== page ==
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There can only be one

One thing about the iPhone - it makes a cracking little ebook reader. I started out using several different readers, but I've slowly been converging down to one, as more and more of the online services where I've bought books in the past have offered interfaces to the various reader platforms.

For some time Bookshelf had my vote, as it let me read all the Baen Webscription books I'd bought back in my Palm days - with direct access to the Baen site. However, I recently started using Stanza, as the Del Rey free ebook offer included T.A. Pratt's Blood Engines, something marypcb insisted I read, and the Random House servers could be read straight from Stanza.

It turned out to be an easier tool to use than Bookshelf, and less prone to hanging when opening new book sections. It was also far more configurable, so I settled in to switching between two different tools - especially as Staze supported Fictionwise, so I could uninstall eReader.

Today I was able to uninstall Bookshelf - as Webscriptions now supports Stanza. Now I can read all my ebooks in one place - removing another icon from my application list. I've still got one other ebook reader installed, Amazon's Kindle, which I loaded using my US iTunes account. I've still not put any books on it, and at this point I suspect it's there mainly as a curiosity rather than anything useful.

So a few less icons.

That's a good thing, I had too much installed.


( 6 comments — Leave a comment )
Apr. 17th, 2009 08:29 pm (UTC)
Another toy for you: Calibre. Ebook library management software -- cross platform (Linux, Windows, Mac), GUI front end, handles all sorts of file format conversions, and can be configured to act as a content server for Stanza!

I'm still mostly using my Sony PRS-505 for home and long journey reading, because I own it, but Stanza and a copy of my Calibre library sits on my iPhone for walking-about outside the house; it's more likely to be there if I want it and haven't planned to carry a gizmo bag.
Apr. 17th, 2009 09:17 pm (UTC)
How do you find the iPhone's screen in terms of e-reading utility? It's only 320x480 resolution; I use a VGA-res PDA (640x480) for reading ebooks and I consider that barely OK in terms of font clarity and the amount of text on the screen at one time.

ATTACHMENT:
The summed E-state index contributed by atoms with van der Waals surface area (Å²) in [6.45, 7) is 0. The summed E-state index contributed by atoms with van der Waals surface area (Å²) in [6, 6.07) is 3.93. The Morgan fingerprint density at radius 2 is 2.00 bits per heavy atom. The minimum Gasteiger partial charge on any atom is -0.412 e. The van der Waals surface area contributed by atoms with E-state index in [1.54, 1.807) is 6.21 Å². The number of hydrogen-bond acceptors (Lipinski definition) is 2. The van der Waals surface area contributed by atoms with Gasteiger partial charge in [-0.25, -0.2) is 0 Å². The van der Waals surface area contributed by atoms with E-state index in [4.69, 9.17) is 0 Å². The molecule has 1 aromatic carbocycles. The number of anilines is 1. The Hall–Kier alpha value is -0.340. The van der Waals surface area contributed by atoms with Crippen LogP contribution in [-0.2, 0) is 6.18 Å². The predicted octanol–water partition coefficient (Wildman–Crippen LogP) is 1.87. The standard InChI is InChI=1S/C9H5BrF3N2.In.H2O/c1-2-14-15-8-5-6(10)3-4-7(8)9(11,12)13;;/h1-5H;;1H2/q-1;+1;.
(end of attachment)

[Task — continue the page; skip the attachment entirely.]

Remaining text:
Apr. 18th, 2009 10:52 am (UTC)
Not speaking for Simon ...

There are several variables to take into account. Contrast ratio is one; the iPhone is very high contrast, and I suspect it's better than your Fujitsu. Secondly, there's physical size and pixel size: this is going to be a problem for older eyes regardless of the contrast and brightness of the display. Thirdly, there's font/typeface rendering, and here the iPhone wins hands-down over either the Sony Reader, and is as good as or better than any Windows Mobile gizmo I've seen. Finally, there's the user interface -- the iphone's multitouch is genuinely easier to use than WinMo or the crappy buttons on the Sony, once you learn the gestures.

My verdict is that if Apple did a 10" multi-touch device running iPhone OS/X, it would kick the shit out of all other ebook readers on all aspects of usability except battery life (eink wins here) and readability in direct sunlight (ditto, unless Apple were to do something creative in the display tech department). And as Apple have contracted to buy a large supply of 10" touch-sensitive displays for an unnamed product in Q3/Q4 of this year ....
Apr. 18th, 2009 11:21 am (UTC)
All TFT displays nowadays are high contrast, pretty much (high-gamut panels are lower contrast than TN and there are some special-purpose displays like the IBM T221 with low-contrast figures too). Typeface rendering is a solved problem and Apple's lead in that respect was eaten away a long time ago.

Apple was constrained by a lot of things in choosing a low-res screen option for the Jesusphone -- the half-VGA display panel is a lot cheaper than a full-VGA unit and more commonly available from the parts makers. The full-VGA display also sucks more power which would cause problems with the power budget in a phone that has no swappable battery and severe internal space constraints preventing it having a larger OE battery to start with. Battery restrictions also means less-capable backlighting for reading the screen in daylight; I was easily able to use my PDA in Japan outdoors during the summer, but that was with the third-party hi-cap battery I got for it off eBay.
Apr. 18th, 2009 03:29 pm (UTC)
You can use external batteries with iPods/iPhones -- but they use a dock connector to recharge the thing, so they're kind of ugly. The best of 'em are a sleeve with a bulge in the back, doubling as a case.
Apr. 18th, 2009 12:02 pm (UTC)
I like Stanza too, though the economist in me worries about your heading because it is uncomfortably accurate.
( 6 comments — Leave a comment )